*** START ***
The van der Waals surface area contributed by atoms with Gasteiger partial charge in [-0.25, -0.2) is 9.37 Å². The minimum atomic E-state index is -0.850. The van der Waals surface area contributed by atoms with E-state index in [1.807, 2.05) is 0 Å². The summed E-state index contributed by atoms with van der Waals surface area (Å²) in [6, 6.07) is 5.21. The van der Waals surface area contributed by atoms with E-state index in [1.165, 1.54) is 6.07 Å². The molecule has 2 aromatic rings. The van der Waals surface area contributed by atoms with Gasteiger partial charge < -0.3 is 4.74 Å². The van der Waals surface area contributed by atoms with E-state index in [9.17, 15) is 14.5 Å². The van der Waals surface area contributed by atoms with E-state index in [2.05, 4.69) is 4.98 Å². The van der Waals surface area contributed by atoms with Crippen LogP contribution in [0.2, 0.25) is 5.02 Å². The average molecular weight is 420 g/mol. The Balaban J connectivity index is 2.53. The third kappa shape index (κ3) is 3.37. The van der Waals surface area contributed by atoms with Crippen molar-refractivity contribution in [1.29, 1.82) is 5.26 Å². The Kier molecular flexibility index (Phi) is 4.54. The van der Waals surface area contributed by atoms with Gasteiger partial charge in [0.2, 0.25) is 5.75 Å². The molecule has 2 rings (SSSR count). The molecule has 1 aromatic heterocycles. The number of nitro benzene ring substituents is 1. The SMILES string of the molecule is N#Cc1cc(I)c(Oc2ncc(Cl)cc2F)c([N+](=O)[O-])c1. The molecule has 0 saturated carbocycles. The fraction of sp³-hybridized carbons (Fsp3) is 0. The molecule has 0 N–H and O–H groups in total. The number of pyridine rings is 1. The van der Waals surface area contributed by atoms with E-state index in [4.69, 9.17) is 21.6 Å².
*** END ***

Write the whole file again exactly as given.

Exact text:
The van der Waals surface area contributed by atoms with Gasteiger partial charge in [-0.25, -0.2) is 9.37 Å². The minimum atomic E-state index is -0.850. The van der Waals surface area contributed by atoms with E-state index in [1.807, 2.05) is 0 Å². The summed E-state index contributed by atoms with van der Waals surface area (Å²) in [6, 6.07) is 5.21. The van der Waals surface area contributed by atoms with E-state index in [1.165, 1.54) is 6.07 Å². The molecule has 2 aromatic rings. The van der Waals surface area contributed by atoms with Gasteiger partial charge < -0.3 is 4.74 Å². The van der Waals surface area contributed by atoms with E-state index in [9.17, 15) is 14.5 Å². The van der Waals surface area contributed by atoms with E-state index in [2.05, 4.69) is 4.98 Å². The van der Waals surface area contributed by atoms with Crippen LogP contribution in [0.2, 0.25) is 5.02 Å². The average molecular weight is 420 g/mol. The Balaban J connectivity index is 2.53. The third kappa shape index (κ3) is 3.37. The van der Waals surface area contributed by atoms with Crippen molar-refractivity contribution in [1.29, 1.82) is 5.26 Å². The Kier molecular flexibility index (Phi) is 4.54. The van der Waals surface area contributed by atoms with Gasteiger partial charge in [0.2, 0.25) is 5.75 Å². The molecule has 2 rings (SSSR count). The molecule has 1 aromatic heterocycles. The number of nitro benzene ring substituents is 1. The SMILES string of the molecule is N#Cc1cc(I)c(Oc2ncc(Cl)cc2F)c([N+](=O)[O-])c1. The molecule has 0 saturated carbocycles. The fraction of sp³-hybridized carbons (Fsp3) is 0. The molecule has 0 N–H and O–H groups in total. The number of pyridine rings is 1. The van der Waals surface area contributed by atoms with E-state index in [4.69, 9.17) is 21.6 Å².